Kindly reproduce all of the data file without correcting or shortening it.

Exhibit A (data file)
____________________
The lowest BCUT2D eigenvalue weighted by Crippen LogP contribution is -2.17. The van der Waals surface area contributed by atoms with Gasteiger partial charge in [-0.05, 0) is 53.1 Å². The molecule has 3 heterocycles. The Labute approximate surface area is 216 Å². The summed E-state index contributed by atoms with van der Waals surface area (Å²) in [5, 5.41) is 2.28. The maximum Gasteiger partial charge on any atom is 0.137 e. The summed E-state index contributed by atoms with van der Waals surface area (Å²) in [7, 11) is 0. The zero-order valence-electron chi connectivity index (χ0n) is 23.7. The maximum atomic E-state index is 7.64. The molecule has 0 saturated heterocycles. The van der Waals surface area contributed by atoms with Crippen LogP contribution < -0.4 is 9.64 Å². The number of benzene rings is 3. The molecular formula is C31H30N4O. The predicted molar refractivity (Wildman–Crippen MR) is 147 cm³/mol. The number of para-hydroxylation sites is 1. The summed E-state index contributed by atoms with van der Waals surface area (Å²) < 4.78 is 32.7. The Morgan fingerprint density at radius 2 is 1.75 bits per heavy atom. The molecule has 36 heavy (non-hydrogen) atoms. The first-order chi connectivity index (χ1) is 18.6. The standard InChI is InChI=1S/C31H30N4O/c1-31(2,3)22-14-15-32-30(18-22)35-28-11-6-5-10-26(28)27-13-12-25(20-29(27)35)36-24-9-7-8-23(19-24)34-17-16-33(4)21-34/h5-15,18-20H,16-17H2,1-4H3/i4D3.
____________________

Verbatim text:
The lowest BCUT2D eigenvalue weighted by Crippen LogP contribution is -2.17. The van der Waals surface area contributed by atoms with Gasteiger partial charge in [-0.05, 0) is 53.1 Å². The molecule has 3 heterocycles. The Labute approximate surface area is 216 Å². The summed E-state index contributed by atoms with van der Waals surface area (Å²) in [5, 5.41) is 2.28. The maximum Gasteiger partial charge on any atom is 0.137 e. The summed E-state index contributed by atoms with van der Waals surface area (Å²) in [7, 11) is 0. The zero-order valence-electron chi connectivity index (χ0n) is 23.7. The maximum atomic E-state index is 7.64. The molecule has 0 saturated heterocycles. The van der Waals surface area contributed by atoms with Crippen LogP contribution < -0.4 is 9.64 Å². The number of benzene rings is 3. The molecular formula is C31H30N4O. The predicted molar refractivity (Wildman–Crippen MR) is 147 cm³/mol. The number of para-hydroxylation sites is 1. The summed E-state index contributed by atoms with van der Waals surface area (Å²) < 4.78 is 32.7. The Morgan fingerprint density at radius 2 is 1.75 bits per heavy atom. The molecule has 36 heavy (non-hydrogen) atoms. The first-order chi connectivity index (χ1) is 18.6. The standard InChI is InChI=1S/C31H30N4O/c1-31(2,3)22-14-15-32-30(18-22)35-28-11-6-5-10-26(28)27-13-12-25(20-29(27)35)36-24-9-7-8-23(19-24)34-17-16-33(4)21-34/h5-15,18-20H,16-17H2,1-4H3/i4D3.